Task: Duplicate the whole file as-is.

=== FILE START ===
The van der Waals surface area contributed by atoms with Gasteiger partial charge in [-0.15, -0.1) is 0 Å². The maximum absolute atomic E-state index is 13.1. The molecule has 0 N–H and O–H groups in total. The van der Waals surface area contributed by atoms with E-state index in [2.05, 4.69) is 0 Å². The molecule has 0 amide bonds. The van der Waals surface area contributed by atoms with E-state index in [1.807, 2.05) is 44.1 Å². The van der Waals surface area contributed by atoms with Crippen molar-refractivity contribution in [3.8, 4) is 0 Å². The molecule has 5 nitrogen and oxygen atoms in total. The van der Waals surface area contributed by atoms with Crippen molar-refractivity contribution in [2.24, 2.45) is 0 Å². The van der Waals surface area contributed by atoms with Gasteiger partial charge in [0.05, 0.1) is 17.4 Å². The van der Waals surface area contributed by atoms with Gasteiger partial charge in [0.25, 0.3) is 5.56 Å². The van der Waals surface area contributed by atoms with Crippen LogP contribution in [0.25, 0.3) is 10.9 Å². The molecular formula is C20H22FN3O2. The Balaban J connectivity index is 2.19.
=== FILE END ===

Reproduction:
The van der Waals surface area contributed by atoms with Gasteiger partial charge in [-0.15, -0.1) is 0 Å². The maximum absolute atomic E-state index is 13.1. The molecule has 0 N–H and O–H groups in total. The van der Waals surface area contributed by atoms with E-state index in [2.05, 4.69) is 0 Å². The molecule has 0 amide bonds. The van der Waals surface area contributed by atoms with E-state index in [1.807, 2.05) is 44.1 Å². The van der Waals surface area contributed by atoms with Crippen molar-refractivity contribution in [3.8, 4) is 0 Å². The molecule has 5 nitrogen and oxygen atoms in total. The van der Waals surface area contributed by atoms with Crippen molar-refractivity contribution in [2.24, 2.45) is 0 Å². The van der Waals surface area contributed by atoms with Gasteiger partial charge in [0.05, 0.1) is 17.4 Å². The van der Waals surface area contributed by atoms with Gasteiger partial charge in [0.25, 0.3) is 5.56 Å². The van der Waals surface area contributed by atoms with Crippen LogP contribution in [0.25, 0.3) is 10.9 Å². The molecular formula is C20H22FN3O2. The Balaban J connectivity index is 2.19.